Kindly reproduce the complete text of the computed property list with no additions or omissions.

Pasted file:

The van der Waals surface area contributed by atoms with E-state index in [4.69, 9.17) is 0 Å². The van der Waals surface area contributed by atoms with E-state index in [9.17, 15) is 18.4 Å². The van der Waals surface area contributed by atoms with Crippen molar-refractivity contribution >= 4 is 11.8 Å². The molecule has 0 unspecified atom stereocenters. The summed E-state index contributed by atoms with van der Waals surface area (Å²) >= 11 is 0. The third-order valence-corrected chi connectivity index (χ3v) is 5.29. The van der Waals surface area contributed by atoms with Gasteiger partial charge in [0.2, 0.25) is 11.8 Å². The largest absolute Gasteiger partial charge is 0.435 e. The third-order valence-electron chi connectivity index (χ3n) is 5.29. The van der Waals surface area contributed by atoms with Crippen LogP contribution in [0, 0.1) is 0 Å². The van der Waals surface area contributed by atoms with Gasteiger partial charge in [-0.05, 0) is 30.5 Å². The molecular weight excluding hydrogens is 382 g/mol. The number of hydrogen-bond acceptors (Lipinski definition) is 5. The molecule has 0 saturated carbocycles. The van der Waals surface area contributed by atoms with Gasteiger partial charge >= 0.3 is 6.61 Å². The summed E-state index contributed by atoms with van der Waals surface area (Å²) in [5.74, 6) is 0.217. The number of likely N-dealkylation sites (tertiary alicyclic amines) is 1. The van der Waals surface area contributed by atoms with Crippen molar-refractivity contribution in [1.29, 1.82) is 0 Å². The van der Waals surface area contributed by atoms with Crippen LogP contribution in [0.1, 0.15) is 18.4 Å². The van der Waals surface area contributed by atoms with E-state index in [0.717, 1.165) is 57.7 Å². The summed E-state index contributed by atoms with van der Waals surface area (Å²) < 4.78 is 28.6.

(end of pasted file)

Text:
The van der Waals surface area contributed by atoms with E-state index in [4.69, 9.17) is 0 Å². The van der Waals surface area contributed by atoms with E-state index in [9.17, 15) is 18.4 Å². The van der Waals surface area contributed by atoms with Crippen molar-refractivity contribution >= 4 is 11.8 Å². The molecule has 0 unspecified atom stereocenters. The summed E-state index contributed by atoms with van der Waals surface area (Å²) >= 11 is 0. The third-order valence-corrected chi connectivity index (χ3v) is 5.29. The van der Waals surface area contributed by atoms with Gasteiger partial charge in [0.2, 0.25) is 11.8 Å². The largest absolute Gasteiger partial charge is 0.435 e. The third-order valence-electron chi connectivity index (χ3n) is 5.29. The van der Waals surface area contributed by atoms with Crippen LogP contribution in [0, 0.1) is 0 Å². The van der Waals surface area contributed by atoms with Gasteiger partial charge in [-0.05, 0) is 30.5 Å². The molecular weight excluding hydrogens is 382 g/mol. The number of hydrogen-bond acceptors (Lipinski definition) is 5. The molecule has 0 saturated carbocycles. The van der Waals surface area contributed by atoms with Gasteiger partial charge >= 0.3 is 6.61 Å². The summed E-state index contributed by atoms with van der Waals surface area (Å²) in [5.74, 6) is 0.217. The number of likely N-dealkylation sites (tertiary alicyclic amines) is 1. The van der Waals surface area contributed by atoms with Crippen molar-refractivity contribution in [1.29, 1.82) is 0 Å². The van der Waals surface area contributed by atoms with Crippen LogP contribution in [0.1, 0.15) is 18.4 Å². The van der Waals surface area contributed by atoms with E-state index in [0.717, 1.165) is 57.7 Å². The summed E-state index contributed by atoms with van der Waals surface area (Å²) < 4.78 is 28.6.